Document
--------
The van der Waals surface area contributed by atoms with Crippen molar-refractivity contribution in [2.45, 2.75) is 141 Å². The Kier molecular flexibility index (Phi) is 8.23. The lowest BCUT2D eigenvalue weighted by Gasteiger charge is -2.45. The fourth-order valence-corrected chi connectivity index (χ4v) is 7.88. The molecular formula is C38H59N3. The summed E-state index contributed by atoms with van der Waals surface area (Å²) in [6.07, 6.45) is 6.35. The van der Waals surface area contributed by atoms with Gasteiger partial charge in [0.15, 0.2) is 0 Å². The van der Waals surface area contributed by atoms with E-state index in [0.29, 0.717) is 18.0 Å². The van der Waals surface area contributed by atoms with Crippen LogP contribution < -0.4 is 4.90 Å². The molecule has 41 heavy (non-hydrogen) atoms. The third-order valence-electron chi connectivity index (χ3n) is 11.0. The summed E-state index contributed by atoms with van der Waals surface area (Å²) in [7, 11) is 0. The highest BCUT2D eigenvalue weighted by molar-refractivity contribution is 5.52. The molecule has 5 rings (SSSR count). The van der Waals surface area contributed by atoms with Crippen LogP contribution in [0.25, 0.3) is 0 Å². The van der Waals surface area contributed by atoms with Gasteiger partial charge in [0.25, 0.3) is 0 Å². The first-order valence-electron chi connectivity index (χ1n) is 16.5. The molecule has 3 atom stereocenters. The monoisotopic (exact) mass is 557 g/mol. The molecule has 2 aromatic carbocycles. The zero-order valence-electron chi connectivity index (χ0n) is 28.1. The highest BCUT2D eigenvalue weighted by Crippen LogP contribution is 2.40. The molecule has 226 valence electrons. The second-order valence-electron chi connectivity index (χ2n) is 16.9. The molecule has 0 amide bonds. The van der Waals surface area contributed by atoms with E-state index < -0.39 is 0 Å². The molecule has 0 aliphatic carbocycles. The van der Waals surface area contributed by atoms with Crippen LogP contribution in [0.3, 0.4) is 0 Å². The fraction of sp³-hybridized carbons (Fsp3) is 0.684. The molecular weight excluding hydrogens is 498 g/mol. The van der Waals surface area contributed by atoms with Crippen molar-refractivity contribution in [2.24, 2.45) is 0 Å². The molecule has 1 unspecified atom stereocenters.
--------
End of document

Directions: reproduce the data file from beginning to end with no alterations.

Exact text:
The van der Waals surface area contributed by atoms with Crippen molar-refractivity contribution in [2.45, 2.75) is 141 Å². The Kier molecular flexibility index (Phi) is 8.23. The lowest BCUT2D eigenvalue weighted by Gasteiger charge is -2.45. The fourth-order valence-corrected chi connectivity index (χ4v) is 7.88. The molecular formula is C38H59N3. The summed E-state index contributed by atoms with van der Waals surface area (Å²) in [6.07, 6.45) is 6.35. The van der Waals surface area contributed by atoms with Gasteiger partial charge in [0.15, 0.2) is 0 Å². The van der Waals surface area contributed by atoms with E-state index in [0.29, 0.717) is 18.0 Å². The van der Waals surface area contributed by atoms with Crippen LogP contribution < -0.4 is 4.90 Å². The molecule has 41 heavy (non-hydrogen) atoms. The third-order valence-electron chi connectivity index (χ3n) is 11.0. The summed E-state index contributed by atoms with van der Waals surface area (Å²) in [7, 11) is 0. The highest BCUT2D eigenvalue weighted by molar-refractivity contribution is 5.52. The molecule has 5 rings (SSSR count). The van der Waals surface area contributed by atoms with Crippen LogP contribution in [0.25, 0.3) is 0 Å². The van der Waals surface area contributed by atoms with Gasteiger partial charge in [0.25, 0.3) is 0 Å². The first-order valence-electron chi connectivity index (χ1n) is 16.5. The molecule has 3 atom stereocenters. The monoisotopic (exact) mass is 557 g/mol. The molecule has 2 aromatic carbocycles. The zero-order valence-electron chi connectivity index (χ0n) is 28.1. The highest BCUT2D eigenvalue weighted by Crippen LogP contribution is 2.40. The molecule has 226 valence electrons. The second-order valence-electron chi connectivity index (χ2n) is 16.9. The molecule has 0 amide bonds. The van der Waals surface area contributed by atoms with E-state index < -0.39 is 0 Å². The molecule has 0 aliphatic carbocycles. The van der Waals surface area contributed by atoms with Crippen LogP contribution in [0.3, 0.4) is 0 Å². The fraction of sp³-hybridized carbons (Fsp3) is 0.684. The molecular weight excluding hydrogens is 498 g/mol. The van der Waals surface area contributed by atoms with Crippen molar-refractivity contribution in [2.24, 2.45) is 0 Å². The molecule has 1 unspecified atom stereocenters.